These functions provide the solution to the different-length problem. Think of these functions as creating, reading, and writing basename[charname], even though these functions in fact create, read, and write basename[charname1], basename[charname2], ..., using however many separate characteristics are necessary to store what needs to be stored.

For the Mata programmer, st_lchar(charname, basename, s) saves s in basename[charname1], basename[charname2], .... st_lchar(charname, basename) returns what was previously set in basename[charname1], basename[charname2], ....

For the Stata ado-file programmer, the same features are provided, except that values are obtained from and stored in local macros. ado_intolchar(basename, charname, macname) saves the contents of macname into basename[charname1], basename[charname2], .... ado_fromlchar(macname, basename, charname) retrieves the contents of basename[charname1], basename[charname2], ..., and stores the result in macname.

In all of these functions, you do not have to keep track of how many characteristics are actually used. Think of the functions and storing in, fetching from, and deleting basename[charname], even though that is not literally true and, in fact, basename[charname] is never created. The actual characteristics are basename[charname1], basename[charname2], ....

Example 1 -- Ado-file usage

In an ado-file, you want to save the contents of local macro varlist in characteristic _dta[datacert_vl]. Ordinarily you would code

char _dta[datacert_vl] `varlist'

but you are worried that `varlist' might be too long for _dta[datacert_vl]. The solution is to code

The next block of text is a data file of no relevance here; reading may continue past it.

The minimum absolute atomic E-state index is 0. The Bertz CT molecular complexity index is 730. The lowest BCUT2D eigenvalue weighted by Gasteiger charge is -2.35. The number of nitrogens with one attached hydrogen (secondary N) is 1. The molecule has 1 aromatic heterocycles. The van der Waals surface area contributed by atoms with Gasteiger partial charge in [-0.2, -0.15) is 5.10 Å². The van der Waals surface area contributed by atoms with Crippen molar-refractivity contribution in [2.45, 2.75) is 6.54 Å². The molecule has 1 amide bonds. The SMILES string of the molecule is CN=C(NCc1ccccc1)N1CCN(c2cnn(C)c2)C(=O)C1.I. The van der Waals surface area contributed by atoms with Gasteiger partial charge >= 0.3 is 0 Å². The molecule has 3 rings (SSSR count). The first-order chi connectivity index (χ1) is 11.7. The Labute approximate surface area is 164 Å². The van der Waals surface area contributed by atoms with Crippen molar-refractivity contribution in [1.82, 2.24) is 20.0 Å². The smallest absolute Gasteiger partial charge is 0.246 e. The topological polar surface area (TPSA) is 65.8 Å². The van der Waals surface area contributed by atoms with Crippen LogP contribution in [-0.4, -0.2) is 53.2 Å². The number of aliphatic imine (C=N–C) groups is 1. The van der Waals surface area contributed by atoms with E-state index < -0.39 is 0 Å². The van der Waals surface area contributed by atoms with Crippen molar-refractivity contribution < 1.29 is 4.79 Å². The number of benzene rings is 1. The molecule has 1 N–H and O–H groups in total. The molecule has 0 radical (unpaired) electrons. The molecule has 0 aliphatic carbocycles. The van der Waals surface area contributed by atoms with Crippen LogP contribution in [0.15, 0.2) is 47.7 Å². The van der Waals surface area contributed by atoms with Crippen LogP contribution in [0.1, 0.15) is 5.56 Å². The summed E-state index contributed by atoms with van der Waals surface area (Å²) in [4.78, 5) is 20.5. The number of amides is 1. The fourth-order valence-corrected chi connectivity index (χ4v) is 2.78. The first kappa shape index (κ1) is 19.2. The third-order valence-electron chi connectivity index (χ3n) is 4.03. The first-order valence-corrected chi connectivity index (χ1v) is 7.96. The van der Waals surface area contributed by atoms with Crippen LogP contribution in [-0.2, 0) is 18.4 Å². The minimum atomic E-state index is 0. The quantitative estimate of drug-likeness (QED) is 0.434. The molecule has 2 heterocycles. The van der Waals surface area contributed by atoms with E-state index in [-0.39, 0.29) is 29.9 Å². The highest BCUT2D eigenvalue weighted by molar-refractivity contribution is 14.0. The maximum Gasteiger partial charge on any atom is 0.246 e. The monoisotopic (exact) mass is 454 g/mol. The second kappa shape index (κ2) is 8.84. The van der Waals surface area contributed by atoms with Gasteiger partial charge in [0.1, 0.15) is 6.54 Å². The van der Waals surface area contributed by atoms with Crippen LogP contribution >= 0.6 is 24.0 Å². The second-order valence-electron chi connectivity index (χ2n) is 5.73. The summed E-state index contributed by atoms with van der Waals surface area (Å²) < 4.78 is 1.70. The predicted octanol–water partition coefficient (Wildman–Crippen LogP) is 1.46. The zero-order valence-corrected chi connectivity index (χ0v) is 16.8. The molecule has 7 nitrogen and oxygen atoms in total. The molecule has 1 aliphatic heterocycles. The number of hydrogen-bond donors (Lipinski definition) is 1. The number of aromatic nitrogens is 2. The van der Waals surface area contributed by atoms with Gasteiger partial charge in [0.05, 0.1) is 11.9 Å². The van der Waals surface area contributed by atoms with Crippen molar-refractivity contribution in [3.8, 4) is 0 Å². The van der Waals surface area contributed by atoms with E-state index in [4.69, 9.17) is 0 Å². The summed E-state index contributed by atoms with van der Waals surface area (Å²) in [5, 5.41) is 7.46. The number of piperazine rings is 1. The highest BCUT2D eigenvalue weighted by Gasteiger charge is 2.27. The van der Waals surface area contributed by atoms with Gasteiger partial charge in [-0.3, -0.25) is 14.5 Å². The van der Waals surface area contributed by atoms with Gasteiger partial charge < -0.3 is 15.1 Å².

mata: ado_intolchar("_dta", "datacert_vl", "varlist")

There are no typographic errors in the above. You pass the names of the entities -- including the macro -- and not their contents.

In another part of the code, you want to pull back into macro baselist what was stored in _dta[datacert_vl]. Ordinarily you would code

local baselist `_dta[datacert_vl]'

but, because you used st_intolchar(), you must not do that. Instead, you code

mata: ado_fromlchar("baselist", "_dta", "datacert_vl")

In yet another part of the program, you want to clear the characteristics. To clear _dta[datacert_vl], ordinarily you would code

char _dta[datacert_vl]

but, because you used st_intolchar(), you must not do that. Instead, you code

mata: st_lchar("_dta", "datacert_vl", "")

Example 2 -- Mata usage

In Mata code, you wish to set _dta[datacert_vl] to contain the contents of string scalar s. You code

st_lchar("_dta", "datacert_vl", s)

To read back into s what is stored in _dta[datacert_vl], you code

s = st_lchar("_dta", "datacert_vl")

To delete the characteristic _dta[datacert_vl], you code

st_lchar("_dta", "datacert_vl", "")

Conformability

st_lchar(basename, charname, s): basename: 1 x 1 charname: 1 x 1 s: 1 x 1 result: void

st_lchar(basename, charname): basename: 1 x 1 charname: 1 x 1 result: 1 x 1

ado_intolchar(basename, charname, macname): basename: 1 x 1 charname: 1 x 1 macname: 1 x 1 result: void

ado_fromlchar(macname, basename, charname): macname: 1 x 1 basename: 1 x 1 charname: 1 x 1 result: void

Diagnostics

All functions abort with error if names are malformed. Requesting the contents of a characteristic that does not exist returns "". If s is stored in a characteristic and read back, the original spacing (lack of blanks, multiple blanks, etc.) of s is preserved.

Source code

st_lchar.mata